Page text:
A week later his disciples were again in the house and Thomas was with them. Although the doors were shut, Jesus came and stood among them and said, “Peace be with you.” Then he said to Thomas, “Put your finger here and see my hands. Reach out your hand and put it in my side. Do not doubt but believe.” Thomas answered him, “My Lord and my God!” Jesus said to him, “Have you believed because you have seen me? Blessed are those who have not seen and yet have come to believe.”

The word of the Lord. Thanks be to God.

This scripture passage is great on so many levels. First, even before we get to the Doubting Thomas part, the first part of story with the other disciples is so rich. Here it is right after Jesus has risen from the dead. No doubt the disciples in this locked room have heard from Peter and the other disciple about the disappearance of Jesus’ body from the tomb. Although the Easter scripture says that they believed, we are not told what they believed so we are not sure it was that knew that Jesus had risen from the grave. However, we do know that Mary Magdalene experienced the risen Christ and knew it was her risen Lord. No doubt all three of them have come and told their stories to the disciples. Perhaps they were even hiding with them in the locked room.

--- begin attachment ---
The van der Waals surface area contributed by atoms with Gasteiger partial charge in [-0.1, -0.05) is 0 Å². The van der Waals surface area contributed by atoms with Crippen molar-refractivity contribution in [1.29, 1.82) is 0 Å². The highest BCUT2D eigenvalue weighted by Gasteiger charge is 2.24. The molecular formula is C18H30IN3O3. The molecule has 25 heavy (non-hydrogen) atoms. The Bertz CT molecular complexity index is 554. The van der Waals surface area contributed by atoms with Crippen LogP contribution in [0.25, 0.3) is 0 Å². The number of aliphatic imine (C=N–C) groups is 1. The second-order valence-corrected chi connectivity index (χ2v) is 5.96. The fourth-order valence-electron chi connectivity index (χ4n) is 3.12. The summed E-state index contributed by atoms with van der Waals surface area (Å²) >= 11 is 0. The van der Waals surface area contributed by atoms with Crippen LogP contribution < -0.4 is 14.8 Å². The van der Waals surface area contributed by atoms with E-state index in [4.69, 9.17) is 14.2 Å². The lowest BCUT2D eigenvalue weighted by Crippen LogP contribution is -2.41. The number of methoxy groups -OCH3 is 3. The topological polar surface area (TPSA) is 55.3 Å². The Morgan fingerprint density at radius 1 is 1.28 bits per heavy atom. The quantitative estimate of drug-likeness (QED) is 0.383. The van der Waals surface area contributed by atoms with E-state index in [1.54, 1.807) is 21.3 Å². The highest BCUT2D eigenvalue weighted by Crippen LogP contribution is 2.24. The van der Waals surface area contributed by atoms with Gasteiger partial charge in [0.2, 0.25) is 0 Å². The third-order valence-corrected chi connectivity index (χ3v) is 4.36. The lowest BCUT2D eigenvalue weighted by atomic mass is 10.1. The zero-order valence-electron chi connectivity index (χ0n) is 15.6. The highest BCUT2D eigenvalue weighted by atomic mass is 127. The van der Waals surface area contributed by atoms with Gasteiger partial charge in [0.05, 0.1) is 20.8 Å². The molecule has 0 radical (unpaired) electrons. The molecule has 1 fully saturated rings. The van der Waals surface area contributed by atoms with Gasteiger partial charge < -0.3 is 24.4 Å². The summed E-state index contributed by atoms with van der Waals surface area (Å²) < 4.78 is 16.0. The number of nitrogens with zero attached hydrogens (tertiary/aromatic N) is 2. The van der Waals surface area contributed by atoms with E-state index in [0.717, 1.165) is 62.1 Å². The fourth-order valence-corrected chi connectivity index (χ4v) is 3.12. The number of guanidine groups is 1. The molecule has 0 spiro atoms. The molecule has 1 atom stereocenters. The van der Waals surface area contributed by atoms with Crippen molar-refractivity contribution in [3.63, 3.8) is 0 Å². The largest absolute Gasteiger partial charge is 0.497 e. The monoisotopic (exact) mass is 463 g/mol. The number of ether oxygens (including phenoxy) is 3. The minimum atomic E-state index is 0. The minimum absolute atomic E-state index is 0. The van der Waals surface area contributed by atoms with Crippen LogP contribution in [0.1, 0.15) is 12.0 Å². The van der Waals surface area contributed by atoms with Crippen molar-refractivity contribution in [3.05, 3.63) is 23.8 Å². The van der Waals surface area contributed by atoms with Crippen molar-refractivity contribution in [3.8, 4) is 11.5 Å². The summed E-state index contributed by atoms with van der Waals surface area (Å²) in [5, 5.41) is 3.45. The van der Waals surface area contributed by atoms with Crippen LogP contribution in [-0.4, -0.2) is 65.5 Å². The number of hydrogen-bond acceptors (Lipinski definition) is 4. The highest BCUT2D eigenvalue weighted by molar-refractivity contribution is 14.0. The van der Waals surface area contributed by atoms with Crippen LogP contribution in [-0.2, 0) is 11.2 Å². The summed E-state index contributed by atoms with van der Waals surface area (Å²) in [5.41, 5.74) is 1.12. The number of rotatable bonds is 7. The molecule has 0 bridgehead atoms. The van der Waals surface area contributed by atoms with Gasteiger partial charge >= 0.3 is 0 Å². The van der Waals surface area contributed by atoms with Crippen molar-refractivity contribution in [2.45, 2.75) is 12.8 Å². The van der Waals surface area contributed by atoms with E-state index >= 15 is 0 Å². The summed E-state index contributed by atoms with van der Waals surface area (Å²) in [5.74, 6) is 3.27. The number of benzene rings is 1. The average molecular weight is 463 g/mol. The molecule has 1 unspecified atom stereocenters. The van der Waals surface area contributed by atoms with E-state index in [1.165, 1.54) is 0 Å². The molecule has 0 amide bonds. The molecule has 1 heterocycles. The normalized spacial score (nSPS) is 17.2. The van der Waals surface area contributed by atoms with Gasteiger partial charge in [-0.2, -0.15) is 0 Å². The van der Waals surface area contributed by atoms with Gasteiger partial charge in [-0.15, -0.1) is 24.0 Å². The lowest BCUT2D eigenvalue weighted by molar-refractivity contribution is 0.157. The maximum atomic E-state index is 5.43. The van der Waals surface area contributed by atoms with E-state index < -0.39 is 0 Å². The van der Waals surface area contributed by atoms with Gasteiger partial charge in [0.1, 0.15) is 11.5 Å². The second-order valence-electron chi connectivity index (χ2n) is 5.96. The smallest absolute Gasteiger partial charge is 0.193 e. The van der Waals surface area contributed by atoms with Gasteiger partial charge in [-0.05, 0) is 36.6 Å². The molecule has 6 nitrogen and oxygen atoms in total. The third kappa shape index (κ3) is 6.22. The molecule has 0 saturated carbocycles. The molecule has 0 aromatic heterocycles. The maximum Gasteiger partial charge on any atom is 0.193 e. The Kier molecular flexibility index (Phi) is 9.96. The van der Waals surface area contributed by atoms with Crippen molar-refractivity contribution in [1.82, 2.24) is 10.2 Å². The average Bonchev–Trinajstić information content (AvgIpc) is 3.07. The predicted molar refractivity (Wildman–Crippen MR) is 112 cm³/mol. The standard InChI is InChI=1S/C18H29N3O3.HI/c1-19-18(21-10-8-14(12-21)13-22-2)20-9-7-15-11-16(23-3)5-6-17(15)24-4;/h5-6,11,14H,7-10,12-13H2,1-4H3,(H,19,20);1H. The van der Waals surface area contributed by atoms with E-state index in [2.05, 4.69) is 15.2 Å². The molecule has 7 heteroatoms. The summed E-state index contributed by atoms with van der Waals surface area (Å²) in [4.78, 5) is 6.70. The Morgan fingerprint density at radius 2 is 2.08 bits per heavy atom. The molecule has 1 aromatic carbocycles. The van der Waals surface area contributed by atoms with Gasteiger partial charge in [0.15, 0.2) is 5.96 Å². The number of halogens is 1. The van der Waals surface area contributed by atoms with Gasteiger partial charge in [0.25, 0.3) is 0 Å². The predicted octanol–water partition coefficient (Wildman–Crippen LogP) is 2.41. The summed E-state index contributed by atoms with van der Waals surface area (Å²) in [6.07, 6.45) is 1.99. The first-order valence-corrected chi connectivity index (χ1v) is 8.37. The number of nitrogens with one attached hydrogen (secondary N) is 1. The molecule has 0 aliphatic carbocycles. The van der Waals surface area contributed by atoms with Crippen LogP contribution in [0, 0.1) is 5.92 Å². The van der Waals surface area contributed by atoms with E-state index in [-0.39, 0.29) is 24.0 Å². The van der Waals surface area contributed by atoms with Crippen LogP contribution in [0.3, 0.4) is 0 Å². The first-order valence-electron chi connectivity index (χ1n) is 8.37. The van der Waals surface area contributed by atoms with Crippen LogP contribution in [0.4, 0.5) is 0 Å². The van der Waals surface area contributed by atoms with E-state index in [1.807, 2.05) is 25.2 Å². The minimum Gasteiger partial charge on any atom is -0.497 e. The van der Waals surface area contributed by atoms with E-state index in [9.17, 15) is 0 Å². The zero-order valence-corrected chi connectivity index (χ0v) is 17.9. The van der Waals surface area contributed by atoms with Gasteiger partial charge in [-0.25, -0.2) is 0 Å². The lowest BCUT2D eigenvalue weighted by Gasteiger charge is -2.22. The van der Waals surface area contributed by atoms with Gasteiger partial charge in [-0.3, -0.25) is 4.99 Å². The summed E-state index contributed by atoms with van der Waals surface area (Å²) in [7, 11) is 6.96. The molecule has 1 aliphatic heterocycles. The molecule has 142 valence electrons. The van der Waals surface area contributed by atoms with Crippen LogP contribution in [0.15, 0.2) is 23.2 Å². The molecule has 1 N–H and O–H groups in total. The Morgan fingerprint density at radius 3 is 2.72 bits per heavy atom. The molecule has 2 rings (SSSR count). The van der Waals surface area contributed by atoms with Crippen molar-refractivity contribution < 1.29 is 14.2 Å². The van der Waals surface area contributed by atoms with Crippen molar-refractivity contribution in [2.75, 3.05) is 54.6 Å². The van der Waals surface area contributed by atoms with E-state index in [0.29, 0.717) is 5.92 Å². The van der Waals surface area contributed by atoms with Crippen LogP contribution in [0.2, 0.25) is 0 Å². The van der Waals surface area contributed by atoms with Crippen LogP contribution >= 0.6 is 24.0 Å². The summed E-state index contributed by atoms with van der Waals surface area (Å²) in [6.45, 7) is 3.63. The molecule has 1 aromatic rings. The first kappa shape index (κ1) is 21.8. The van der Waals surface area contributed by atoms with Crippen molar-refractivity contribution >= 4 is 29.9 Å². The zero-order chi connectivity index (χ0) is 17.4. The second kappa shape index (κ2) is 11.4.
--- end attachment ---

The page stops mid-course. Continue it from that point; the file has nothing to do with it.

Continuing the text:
And we don’t know how many disciples were there but we do know they were frightened, had locked themselves into a room out of fear. The passage says their fear was of the Jews but my guess is that their fear grew out of confusion. They man they had left their former lives to follow had just died an ugly and agonizing death. The crowds were blood thirsty. They had buries Jesus who they loved so and went to that room and stayed together much like a family retreats back to their home after a memorial service. They needed to grieve. They needed to lick their own emotional wounds and decide where they went next. Would they return to their former home towns and lives? There was a lot to contemplate. And then Peter and the other disciple came back and told them that Jesus’ body was missing. How awful. And then Mary Magdalene came and told them that their Jesus was not dead at all but was alive and she had spoken with him. Of course the door was locked. If I had been a disciple, all this would be too much to take in. I would have silently gone over and locked the door myself!